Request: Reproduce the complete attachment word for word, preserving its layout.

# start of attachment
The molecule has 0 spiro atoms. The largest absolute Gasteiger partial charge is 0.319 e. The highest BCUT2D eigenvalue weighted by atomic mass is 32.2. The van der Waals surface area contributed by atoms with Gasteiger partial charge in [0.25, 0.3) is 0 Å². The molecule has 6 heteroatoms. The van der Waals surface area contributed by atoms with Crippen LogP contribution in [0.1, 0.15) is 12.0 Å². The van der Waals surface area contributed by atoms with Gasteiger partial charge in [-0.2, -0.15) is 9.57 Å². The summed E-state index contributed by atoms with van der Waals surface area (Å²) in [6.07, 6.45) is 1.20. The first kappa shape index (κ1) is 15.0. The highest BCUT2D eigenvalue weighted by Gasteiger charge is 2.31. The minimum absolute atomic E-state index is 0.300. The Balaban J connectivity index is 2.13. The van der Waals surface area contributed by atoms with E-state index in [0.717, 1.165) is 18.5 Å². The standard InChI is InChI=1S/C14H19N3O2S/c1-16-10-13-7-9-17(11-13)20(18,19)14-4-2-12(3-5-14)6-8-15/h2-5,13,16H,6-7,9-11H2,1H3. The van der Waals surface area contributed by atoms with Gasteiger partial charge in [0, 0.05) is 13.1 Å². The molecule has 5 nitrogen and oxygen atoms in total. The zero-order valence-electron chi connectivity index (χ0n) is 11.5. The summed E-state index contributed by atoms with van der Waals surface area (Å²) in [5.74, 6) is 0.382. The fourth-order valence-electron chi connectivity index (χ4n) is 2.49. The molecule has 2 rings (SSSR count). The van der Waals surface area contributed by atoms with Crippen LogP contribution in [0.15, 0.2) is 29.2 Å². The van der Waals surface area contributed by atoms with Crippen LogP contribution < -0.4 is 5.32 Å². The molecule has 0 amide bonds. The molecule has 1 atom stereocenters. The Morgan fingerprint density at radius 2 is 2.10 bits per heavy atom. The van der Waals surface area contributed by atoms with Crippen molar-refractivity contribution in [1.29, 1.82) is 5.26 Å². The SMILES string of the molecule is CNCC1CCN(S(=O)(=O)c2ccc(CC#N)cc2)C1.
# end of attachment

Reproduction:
The molecule has 0 spiro atoms. The largest absolute Gasteiger partial charge is 0.319 e. The highest BCUT2D eigenvalue weighted by atomic mass is 32.2. The van der Waals surface area contributed by atoms with Gasteiger partial charge in [0.25, 0.3) is 0 Å². The molecule has 6 heteroatoms. The van der Waals surface area contributed by atoms with Crippen LogP contribution in [0.1, 0.15) is 12.0 Å². The van der Waals surface area contributed by atoms with Gasteiger partial charge in [-0.2, -0.15) is 9.57 Å². The summed E-state index contributed by atoms with van der Waals surface area (Å²) in [6.07, 6.45) is 1.20. The first kappa shape index (κ1) is 15.0. The highest BCUT2D eigenvalue weighted by Gasteiger charge is 2.31. The minimum absolute atomic E-state index is 0.300. The Balaban J connectivity index is 2.13. The van der Waals surface area contributed by atoms with E-state index in [0.717, 1.165) is 18.5 Å². The standard InChI is InChI=1S/C14H19N3O2S/c1-16-10-13-7-9-17(11-13)20(18,19)14-4-2-12(3-5-14)6-8-15/h2-5,13,16H,6-7,9-11H2,1H3. The van der Waals surface area contributed by atoms with Gasteiger partial charge in [0, 0.05) is 13.1 Å². The molecule has 5 nitrogen and oxygen atoms in total. The zero-order valence-electron chi connectivity index (χ0n) is 11.5. The summed E-state index contributed by atoms with van der Waals surface area (Å²) in [5.74, 6) is 0.382. The fourth-order valence-electron chi connectivity index (χ4n) is 2.49. The molecule has 2 rings (SSSR count). The van der Waals surface area contributed by atoms with Crippen LogP contribution in [0.15, 0.2) is 29.2 Å². The van der Waals surface area contributed by atoms with Crippen LogP contribution < -0.4 is 5.32 Å². The molecule has 0 amide bonds. The molecule has 1 atom stereocenters. The Morgan fingerprint density at radius 2 is 2.10 bits per heavy atom. The van der Waals surface area contributed by atoms with Crippen molar-refractivity contribution in [1.29, 1.82) is 5.26 Å². The SMILES string of the molecule is CNCC1CCN(S(=O)(=O)c2ccc(CC#N)cc2)C1.